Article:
Referring now to FIG. 4, a cross-section of the collector flowpath vanes 44 is shown to permit the reader to appreciate the unique construction of these vanes. The collector vanes 44 are shown in profile as viewed in a direction that is radial (perpendicular to the engine center line). The collector flowpath vanes 44 have upstream faces 46 that are sufficiently angled towards air flow stream direction in the annular entrance 38 for the purpose of preventing extraneous matter and particles from bouncing in an upstream direction off of the collector flowpath vanes 44. Continuing along the engine center line, the turning vanes 44 have a profile that begins at a vane leading edge 46 where the upstream faces 46 join together and progressively increases in cross-sectional width. The cross-sectional width is measured circumferentially in respect to engine center line and corresponds to a vertical direction in FIG. 4. This cross-sectional width continues to increase from the leading edge 46 to a maximum dimension generally indicated by an arrow designated as 48 as shown in FIG. 4.
While the collector vanes 44 are at maximum cross-sectional width at this location 48, in contrast, there are regions between the vanes 44 that are at a minimum cross-sectional flowpath area. These regions of minimum flowpath cross-sectional area between the vanes 44 are called vane throats 50. The vane throat regions 50 receive the extraneous matter bouncing off the vane upstream faces 46. As will be readily appreciated by those skilled in the art, the localized decrease in cross-sectional flowpath area at the vane throats 50 will cause an acceleration of the air flow stream as it flows through the vane throats.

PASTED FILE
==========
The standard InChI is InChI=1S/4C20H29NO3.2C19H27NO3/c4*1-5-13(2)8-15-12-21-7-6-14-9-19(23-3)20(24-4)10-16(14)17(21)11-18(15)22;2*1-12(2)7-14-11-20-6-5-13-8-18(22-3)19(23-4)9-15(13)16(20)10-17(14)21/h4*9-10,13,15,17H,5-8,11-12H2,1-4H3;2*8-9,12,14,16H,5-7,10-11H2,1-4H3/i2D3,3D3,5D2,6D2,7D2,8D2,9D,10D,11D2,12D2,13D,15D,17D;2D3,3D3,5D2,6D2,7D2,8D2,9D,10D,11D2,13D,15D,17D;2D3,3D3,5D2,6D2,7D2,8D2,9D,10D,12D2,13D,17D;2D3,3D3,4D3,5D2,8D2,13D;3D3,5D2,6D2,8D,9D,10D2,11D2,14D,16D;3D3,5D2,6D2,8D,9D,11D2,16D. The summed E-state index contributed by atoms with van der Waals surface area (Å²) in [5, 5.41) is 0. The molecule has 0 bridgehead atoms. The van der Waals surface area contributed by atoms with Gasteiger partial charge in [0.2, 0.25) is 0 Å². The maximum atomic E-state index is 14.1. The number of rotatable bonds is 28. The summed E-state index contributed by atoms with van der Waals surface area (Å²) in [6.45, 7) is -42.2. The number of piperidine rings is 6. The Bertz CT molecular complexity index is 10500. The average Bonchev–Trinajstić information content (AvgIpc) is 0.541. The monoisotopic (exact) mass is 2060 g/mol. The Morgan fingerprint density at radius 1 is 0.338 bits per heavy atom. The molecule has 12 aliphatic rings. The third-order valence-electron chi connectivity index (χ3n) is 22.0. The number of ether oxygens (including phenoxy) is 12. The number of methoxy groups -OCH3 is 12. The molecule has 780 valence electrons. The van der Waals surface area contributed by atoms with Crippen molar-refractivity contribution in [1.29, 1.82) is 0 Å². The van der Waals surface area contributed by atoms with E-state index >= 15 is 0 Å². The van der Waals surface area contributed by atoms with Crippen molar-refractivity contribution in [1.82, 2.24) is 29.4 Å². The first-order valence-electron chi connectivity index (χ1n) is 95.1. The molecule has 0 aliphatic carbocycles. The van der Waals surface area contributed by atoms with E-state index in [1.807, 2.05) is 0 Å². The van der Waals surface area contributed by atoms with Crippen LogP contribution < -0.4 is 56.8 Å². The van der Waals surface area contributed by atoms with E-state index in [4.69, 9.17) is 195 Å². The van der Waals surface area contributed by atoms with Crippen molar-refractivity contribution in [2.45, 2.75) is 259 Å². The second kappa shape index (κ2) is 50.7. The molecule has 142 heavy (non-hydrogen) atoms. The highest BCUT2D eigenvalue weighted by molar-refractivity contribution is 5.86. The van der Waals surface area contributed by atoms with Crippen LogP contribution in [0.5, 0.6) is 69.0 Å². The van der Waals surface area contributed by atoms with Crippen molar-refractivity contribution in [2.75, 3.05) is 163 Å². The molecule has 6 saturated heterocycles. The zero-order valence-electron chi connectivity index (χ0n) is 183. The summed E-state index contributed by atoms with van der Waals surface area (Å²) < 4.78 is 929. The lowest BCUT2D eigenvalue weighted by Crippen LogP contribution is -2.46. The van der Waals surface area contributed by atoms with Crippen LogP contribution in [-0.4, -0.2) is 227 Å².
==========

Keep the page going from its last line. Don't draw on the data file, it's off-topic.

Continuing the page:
Continuing along the engine center line downstream of the vane throats 50, the cross-sectional width of the turning vanes 44 no longer increases, but instead, decreases in dimension. At this location, the collector vanes 44 are provided with trailing edges 52 that are strongly angled in respect to engine axial direction and in respect to air flow stream direction. This region of the trailing edges receives the air and entrained extraneous matter that has been accelerated in the vane throats 50. The trailing edges 52 thereafter deflect this air and material into the collection chamber 24 (not shown in FIG. 4). The trailing edges 52 extend circumferentially beyond each adjoining vane throat region 50, when viewed along the engine center line. The trailing edges are extended this far in order to turn the contaminated air circumferentially and to block extraneous matter from bouncing back out of the collection chamber through the vane throat regions 50.
The purpose of this collector vane profile as described above is to generally cause extraneous matter that enters the annular entrance 38 to the collection chamber 24 to be directed at the vane throat regions 50. The air flow stream is locally accelerated along with the entrained matter in the vane throat regions which will in turn carry the particles downstream of the vane throats past the trailing edges 52 of the vanes 44. Thereafter, the extraneous matter will tend to remain trapped in the collection chamber 24 because the vane trailing edges 52 are strongly angled and will block particles from rebounding directly out of the collection chamber in an upstream direction.